Consumers as actors in the energy transition

One strategy for creating a sustainable energy system is to use less energy. However, saving energy will require changes in our behaviour, for example adjusting electricity demand to the fluctuating feed-in from wind and solar energy sources. Published in March 2017, the ESYS position paper “Consumer policy for the energy transition” investigates how consumers can be motivated to use less energy in their everyday lives. For example, they can flexibly adjust their electricity demand by making use of the battery storage capacity of photovoltaic systems or electric cars.

Resilience: the security concept for our future energy supply

It is not just the general public that expects a stable electricity supply at all times – security of supply is also critical to industry. But modern, digitally controlled energy systems are vulnerable. Published in May 2017, the ESYS position paper “A resilient design of the energy system” describes how blackouts can be avoided, for example in the event of attacks by hackers or terrorists or extreme weather conditions. In the accompanying analysis, six scenarios illustrate how specific events can trigger chain reactions.

A new direction for the energy transition: sector coupling technologies

The ESYS position paper and analysis on “sector coupling” published in November 2017 describe how the electricity, heating and transport sectors are converging and can be optimised through an integrated approach. This will be key to the creation of a climate-friendly, secure and affordable energy system. acatech, Leopoldina and the Union of the German Academies of Sciences and Humanities advocate a cross-sectoral effective CO2 price, together with a significant increase in the share of renewable energy in the power supply. They also calculate the economic costs of a sustainable energy transition.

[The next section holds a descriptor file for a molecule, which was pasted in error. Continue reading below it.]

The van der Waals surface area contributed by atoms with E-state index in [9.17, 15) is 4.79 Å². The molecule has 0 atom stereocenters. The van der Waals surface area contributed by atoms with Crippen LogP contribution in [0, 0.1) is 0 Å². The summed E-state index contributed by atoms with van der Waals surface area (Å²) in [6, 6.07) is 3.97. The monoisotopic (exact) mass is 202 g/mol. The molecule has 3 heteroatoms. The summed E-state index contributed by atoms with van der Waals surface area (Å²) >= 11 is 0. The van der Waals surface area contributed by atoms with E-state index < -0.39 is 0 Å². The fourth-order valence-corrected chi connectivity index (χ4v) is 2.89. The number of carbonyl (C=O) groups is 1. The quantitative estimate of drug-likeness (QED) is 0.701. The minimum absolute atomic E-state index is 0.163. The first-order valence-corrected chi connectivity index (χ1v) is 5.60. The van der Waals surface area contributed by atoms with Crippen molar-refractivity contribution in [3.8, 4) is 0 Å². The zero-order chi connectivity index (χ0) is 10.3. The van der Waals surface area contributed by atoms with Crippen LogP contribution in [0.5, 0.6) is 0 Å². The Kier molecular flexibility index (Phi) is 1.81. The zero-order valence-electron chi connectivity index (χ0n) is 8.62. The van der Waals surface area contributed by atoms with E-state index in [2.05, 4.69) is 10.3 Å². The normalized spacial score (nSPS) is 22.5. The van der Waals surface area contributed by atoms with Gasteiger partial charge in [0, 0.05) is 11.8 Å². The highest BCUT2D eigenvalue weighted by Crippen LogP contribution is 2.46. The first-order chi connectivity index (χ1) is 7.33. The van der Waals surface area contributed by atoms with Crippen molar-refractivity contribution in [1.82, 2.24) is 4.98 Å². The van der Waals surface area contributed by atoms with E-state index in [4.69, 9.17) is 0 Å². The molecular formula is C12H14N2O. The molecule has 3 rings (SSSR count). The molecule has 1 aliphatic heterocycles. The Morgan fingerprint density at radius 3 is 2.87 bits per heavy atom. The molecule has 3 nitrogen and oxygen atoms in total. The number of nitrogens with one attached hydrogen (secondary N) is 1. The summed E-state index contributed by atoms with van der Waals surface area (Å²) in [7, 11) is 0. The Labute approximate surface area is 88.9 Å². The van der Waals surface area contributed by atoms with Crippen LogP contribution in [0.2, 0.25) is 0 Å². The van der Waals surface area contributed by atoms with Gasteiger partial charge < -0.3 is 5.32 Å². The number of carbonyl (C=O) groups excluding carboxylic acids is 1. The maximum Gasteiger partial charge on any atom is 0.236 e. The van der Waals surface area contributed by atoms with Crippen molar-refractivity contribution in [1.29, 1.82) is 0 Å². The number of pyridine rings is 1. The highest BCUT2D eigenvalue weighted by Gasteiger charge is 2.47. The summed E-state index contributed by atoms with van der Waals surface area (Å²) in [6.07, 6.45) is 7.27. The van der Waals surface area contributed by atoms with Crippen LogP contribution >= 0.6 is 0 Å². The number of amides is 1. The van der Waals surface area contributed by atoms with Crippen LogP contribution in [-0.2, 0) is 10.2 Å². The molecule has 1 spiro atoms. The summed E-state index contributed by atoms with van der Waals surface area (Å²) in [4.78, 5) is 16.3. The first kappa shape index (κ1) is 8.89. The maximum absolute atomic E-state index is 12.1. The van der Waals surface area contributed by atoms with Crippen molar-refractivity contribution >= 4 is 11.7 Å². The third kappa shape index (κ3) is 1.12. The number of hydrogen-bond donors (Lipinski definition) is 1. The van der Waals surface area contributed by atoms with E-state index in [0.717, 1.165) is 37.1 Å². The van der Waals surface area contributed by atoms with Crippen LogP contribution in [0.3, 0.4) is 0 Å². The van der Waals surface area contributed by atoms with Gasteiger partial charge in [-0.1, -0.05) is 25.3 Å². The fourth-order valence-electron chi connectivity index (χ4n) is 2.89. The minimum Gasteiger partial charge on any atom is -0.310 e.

Towards climate-friendly mobility: a considered approach to path dependencies

A new direction is also required with regard to mobility – in recent years, emissions in the transport sector have risen rather than fallen. Consequently, our towns, cities and local communities need innovative mobility strategies. However, if local authorities have already chosen and invested in a particular solution, it can sometimes be difficult for them to change. This results in path dependencies. Published in December 2017, the ESYS analysis “Path dependencies in the energy transition. The example of mobility” sets out a range of decision-making strategies.

A dialogue with ESYS

How can the electricity, heating and transport sectors be more closely integrated? Which technologies and energy sources do we need to make the energy transition successful? How expensive will it be and how can the costs be contained? Experts from academia, industry and government discussed these and other questions together with the results of the ESYS project at the ESYS annual conference Energie.System.Wende. in Berlin in November 2017.